Arifa Jahan Bithi is a 23-year-old former cricketer who is now considered to be a ‘life saver’ in Rangpur district
As the country has been suffering heavily from the tides of Covid-19, a number of people have been leaving their comfort zone to help people in distress, risking their own lives.
Such is the tale of Arifa Jahan Bithi, who recently was given the name “Oxygen Lady" as a token of respect for her courage during this critical time, reports BSS.
Arifa Jahan, 23, a former cricketer in Rangpur, has helped the people of the district with finding oxygen during the coronavirus crisis.
SM Osman Gani, son of a Covid-19 survivor and resident of Dhap Katkipara in Rangpur, said: “What she did for my family … she is nothing short of a life saver.
“My father was fighting the deadly virus three months ago. We were looking for oxygen and weren’t finding any. At that time, the Oxygen Lady came to our rescue with an oxygen cylinder,” he told BSS.
Bithi built an oxygen bank with the help of some personal donors by conducting a campaign on Facebook. She has been using the funds to deliver life-saving oxygen cylinders to poverty-stricken Covid-19 patients.
Arifa herself does not come from a well-off family. She earlier earned bread and butter for her family members by playing cricket. She is also the founder of Women's Dreamer Cricket Academy Rangpur, the first of its kind in the area.
Arifa said: “Yes, it’s true that I have to work hard to support my own family. But I can’t resist myself from helping others after witnessing the misery and helplessness of the patients.”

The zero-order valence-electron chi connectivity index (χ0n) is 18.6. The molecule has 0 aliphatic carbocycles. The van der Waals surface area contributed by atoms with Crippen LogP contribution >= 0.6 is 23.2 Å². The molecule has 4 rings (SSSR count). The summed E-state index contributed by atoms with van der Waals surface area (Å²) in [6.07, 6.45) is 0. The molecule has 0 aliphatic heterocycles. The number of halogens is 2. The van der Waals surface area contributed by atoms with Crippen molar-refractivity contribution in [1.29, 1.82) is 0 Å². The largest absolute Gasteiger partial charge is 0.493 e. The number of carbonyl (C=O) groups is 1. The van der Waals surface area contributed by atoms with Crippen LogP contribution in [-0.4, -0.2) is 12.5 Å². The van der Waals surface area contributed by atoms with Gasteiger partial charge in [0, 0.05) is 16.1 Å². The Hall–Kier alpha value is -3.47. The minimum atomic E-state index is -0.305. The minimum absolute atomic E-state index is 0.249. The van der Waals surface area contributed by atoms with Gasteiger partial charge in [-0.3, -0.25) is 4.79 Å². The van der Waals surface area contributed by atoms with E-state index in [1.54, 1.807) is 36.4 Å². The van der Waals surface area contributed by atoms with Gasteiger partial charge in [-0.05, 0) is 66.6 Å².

She was a cricketer who used to play in the Women’s Premier Cricket League in Dhaka but, due to an injury, she was compelled to go back to her native town Rangpur a few years ago.
However, the injury was not able to conquer her spirit and she soon found other pursuits.
“After returning to Rangpur, when I realized that I would not be able to continue my sports career as a cricket player, I started giving cricket training to local girls,” she added.
With hard work and determination, Arifa built the cricket training academy for girls in Rangpur.
“I had 250 girls in my institute, but had to shut down my training centre when Covid-19 surged in our area and the government imposed the lockdown,” she said.
Arifa also said one day she thought it was time to stand beside the poor, especially as she was stuck at home with no work.
“At first I was in a dilemma over how I would do it. But many people have come forward with financial help since I launched a campaign on my Facebook page for supplying oxygen,” she added.
“Oxygen cylinders are always stored away for emergencies so that they can be delivered to the people concerned as soon as possible,” she further said.
Like Arifa, another woman in Dhaka named Sheikh Suhana Islam has been working to deliver oxygen cylinders to Covid patients in Dhaka since the outbreak of the deadly virus in the country.
"We are giving oxygen support to those patients who cannot go to the hospital," said Suhana, a software engineer residing at Panthapath.
Suhana said she collects oxygen cylinders from wholesale markets with financial support from donors and delivers them to distressed people free of cost.